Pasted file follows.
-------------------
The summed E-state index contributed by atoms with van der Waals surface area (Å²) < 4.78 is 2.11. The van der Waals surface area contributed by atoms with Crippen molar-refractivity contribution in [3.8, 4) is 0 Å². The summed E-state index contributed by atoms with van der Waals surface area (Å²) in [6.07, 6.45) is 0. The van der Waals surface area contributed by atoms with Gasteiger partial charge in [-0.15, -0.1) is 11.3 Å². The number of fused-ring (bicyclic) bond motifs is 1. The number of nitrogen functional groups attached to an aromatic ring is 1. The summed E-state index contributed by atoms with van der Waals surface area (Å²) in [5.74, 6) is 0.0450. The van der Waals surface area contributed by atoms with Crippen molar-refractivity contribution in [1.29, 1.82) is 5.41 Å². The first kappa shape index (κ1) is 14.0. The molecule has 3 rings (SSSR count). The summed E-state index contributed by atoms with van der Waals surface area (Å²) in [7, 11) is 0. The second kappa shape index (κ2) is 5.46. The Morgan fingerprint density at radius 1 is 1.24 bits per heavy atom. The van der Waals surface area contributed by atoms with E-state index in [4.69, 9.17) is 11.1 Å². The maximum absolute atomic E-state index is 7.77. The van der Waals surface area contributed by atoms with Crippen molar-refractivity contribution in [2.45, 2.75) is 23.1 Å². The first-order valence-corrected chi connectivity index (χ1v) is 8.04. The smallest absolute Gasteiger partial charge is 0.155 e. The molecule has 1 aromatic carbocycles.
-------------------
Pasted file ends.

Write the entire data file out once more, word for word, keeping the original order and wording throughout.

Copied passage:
The summed E-state index contributed by atoms with van der Waals surface area (Å²) < 4.78 is 2.11. The van der Waals surface area contributed by atoms with Crippen molar-refractivity contribution in [3.8, 4) is 0 Å². The summed E-state index contributed by atoms with van der Waals surface area (Å²) in [6.07, 6.45) is 0. The van der Waals surface area contributed by atoms with Gasteiger partial charge in [-0.15, -0.1) is 11.3 Å². The number of fused-ring (bicyclic) bond motifs is 1. The number of nitrogen functional groups attached to an aromatic ring is 1. The summed E-state index contributed by atoms with van der Waals surface area (Å²) in [5.74, 6) is 0.0450. The van der Waals surface area contributed by atoms with Crippen molar-refractivity contribution in [1.29, 1.82) is 5.41 Å². The first kappa shape index (κ1) is 14.0. The molecule has 3 rings (SSSR count). The summed E-state index contributed by atoms with van der Waals surface area (Å²) in [7, 11) is 0. The second kappa shape index (κ2) is 5.46. The Morgan fingerprint density at radius 1 is 1.24 bits per heavy atom. The van der Waals surface area contributed by atoms with E-state index in [4.69, 9.17) is 11.1 Å². The maximum absolute atomic E-state index is 7.77. The van der Waals surface area contributed by atoms with Crippen molar-refractivity contribution in [2.45, 2.75) is 23.1 Å². The first-order valence-corrected chi connectivity index (χ1v) is 8.04. The smallest absolute Gasteiger partial charge is 0.155 e. The molecule has 1 aromatic carbocycles.